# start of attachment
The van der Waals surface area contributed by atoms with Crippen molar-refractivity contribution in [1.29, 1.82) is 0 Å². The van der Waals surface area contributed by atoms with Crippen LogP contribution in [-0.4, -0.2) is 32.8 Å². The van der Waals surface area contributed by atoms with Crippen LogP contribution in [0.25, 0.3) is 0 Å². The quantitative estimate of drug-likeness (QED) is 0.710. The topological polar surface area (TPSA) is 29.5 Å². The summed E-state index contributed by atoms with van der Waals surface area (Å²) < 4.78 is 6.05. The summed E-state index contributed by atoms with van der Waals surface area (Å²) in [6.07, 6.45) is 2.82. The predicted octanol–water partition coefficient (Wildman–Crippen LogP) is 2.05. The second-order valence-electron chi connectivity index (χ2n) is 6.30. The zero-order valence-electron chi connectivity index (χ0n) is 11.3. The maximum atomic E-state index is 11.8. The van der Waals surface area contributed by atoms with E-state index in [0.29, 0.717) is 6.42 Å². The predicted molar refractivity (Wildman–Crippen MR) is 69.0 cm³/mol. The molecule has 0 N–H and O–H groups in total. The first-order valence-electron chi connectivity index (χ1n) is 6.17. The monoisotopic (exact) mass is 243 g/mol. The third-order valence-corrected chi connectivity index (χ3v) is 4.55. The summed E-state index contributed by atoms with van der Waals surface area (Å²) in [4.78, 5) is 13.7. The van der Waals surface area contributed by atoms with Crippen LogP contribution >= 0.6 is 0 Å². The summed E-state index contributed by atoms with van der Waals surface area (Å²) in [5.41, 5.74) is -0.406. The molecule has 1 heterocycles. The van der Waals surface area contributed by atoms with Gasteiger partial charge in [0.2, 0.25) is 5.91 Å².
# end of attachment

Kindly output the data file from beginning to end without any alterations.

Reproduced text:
The van der Waals surface area contributed by atoms with Crippen molar-refractivity contribution in [1.29, 1.82) is 0 Å². The van der Waals surface area contributed by atoms with Crippen LogP contribution in [-0.4, -0.2) is 32.8 Å². The van der Waals surface area contributed by atoms with Crippen LogP contribution in [0.25, 0.3) is 0 Å². The quantitative estimate of drug-likeness (QED) is 0.710. The topological polar surface area (TPSA) is 29.5 Å². The summed E-state index contributed by atoms with van der Waals surface area (Å²) < 4.78 is 6.05. The summed E-state index contributed by atoms with van der Waals surface area (Å²) in [6.07, 6.45) is 2.82. The predicted octanol–water partition coefficient (Wildman–Crippen LogP) is 2.05. The second-order valence-electron chi connectivity index (χ2n) is 6.30. The zero-order valence-electron chi connectivity index (χ0n) is 11.3. The maximum atomic E-state index is 11.8. The van der Waals surface area contributed by atoms with E-state index in [0.29, 0.717) is 6.42 Å². The predicted molar refractivity (Wildman–Crippen MR) is 69.0 cm³/mol. The molecule has 0 N–H and O–H groups in total. The first-order valence-electron chi connectivity index (χ1n) is 6.17. The monoisotopic (exact) mass is 243 g/mol. The third-order valence-corrected chi connectivity index (χ3v) is 4.55. The summed E-state index contributed by atoms with van der Waals surface area (Å²) in [4.78, 5) is 13.7. The van der Waals surface area contributed by atoms with Crippen LogP contribution >= 0.6 is 0 Å². The summed E-state index contributed by atoms with van der Waals surface area (Å²) in [5.41, 5.74) is -0.406. The molecule has 1 heterocycles. The van der Waals surface area contributed by atoms with Gasteiger partial charge in [0.2, 0.25) is 5.91 Å².